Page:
Any system that manages healthcare delivery with the aim of controlling costs. Managed care systems typically rely on a primary care physician who acts as a gatekeeper through whom the patient has to go to obtain other health services such as specialty medical care, surgery, or physical therapy.
It is proposed that rural case management depends on a locally based case manager, rather than a regular case manager who travels to rural areas from an urban centre27. This is illustrated in a US study describing the nurse's role as case manager in rural settings28. The highest ranked essential skills for rural case managers were identified as: the ability to be creative in the coordination of resources, multidimensional nursing skills, excellent communication skills, high-calibre computer skills and excellent driving skills. The authors28 found the emphasis on technology and telemedicine somewhat surprising and offered the following conclusion:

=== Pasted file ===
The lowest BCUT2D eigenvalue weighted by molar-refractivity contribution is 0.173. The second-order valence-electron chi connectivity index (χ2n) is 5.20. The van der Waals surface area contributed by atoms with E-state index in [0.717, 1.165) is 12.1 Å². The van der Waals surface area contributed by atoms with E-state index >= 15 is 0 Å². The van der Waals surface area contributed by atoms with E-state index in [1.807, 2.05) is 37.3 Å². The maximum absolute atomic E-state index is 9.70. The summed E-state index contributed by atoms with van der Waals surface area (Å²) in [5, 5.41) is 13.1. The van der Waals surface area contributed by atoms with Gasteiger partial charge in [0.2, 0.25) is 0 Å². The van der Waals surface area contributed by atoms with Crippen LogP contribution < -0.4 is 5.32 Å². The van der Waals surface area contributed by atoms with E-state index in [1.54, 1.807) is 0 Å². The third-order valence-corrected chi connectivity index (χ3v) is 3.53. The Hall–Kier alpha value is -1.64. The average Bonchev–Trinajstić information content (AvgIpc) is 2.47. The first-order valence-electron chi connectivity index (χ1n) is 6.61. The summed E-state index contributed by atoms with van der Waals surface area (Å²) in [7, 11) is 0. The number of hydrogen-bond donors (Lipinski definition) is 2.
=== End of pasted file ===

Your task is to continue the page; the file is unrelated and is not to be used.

Case management in a rural environment requires a much broader and generalist knowledge base, it covers all levels of prevention and traverses all age groups. Rural case management is a distinct specialty area of practice, with a distinct knowledge base and skill level, and nurses should be prepared at the advanced practice level.
Our review revealed that planned care programs such as integrated care and managed care must be adjusted to the context of rural areas, and that they also require of rural health professionals special knowledge and skills.
Intermediate care, shared care and specialist outreach
Many of the initiatives to improve health services in rural and remote areas are attempts to better the interaction and communication between primary and specialist levels. The Rural Access Action Team of Scotland offers the following definitions9: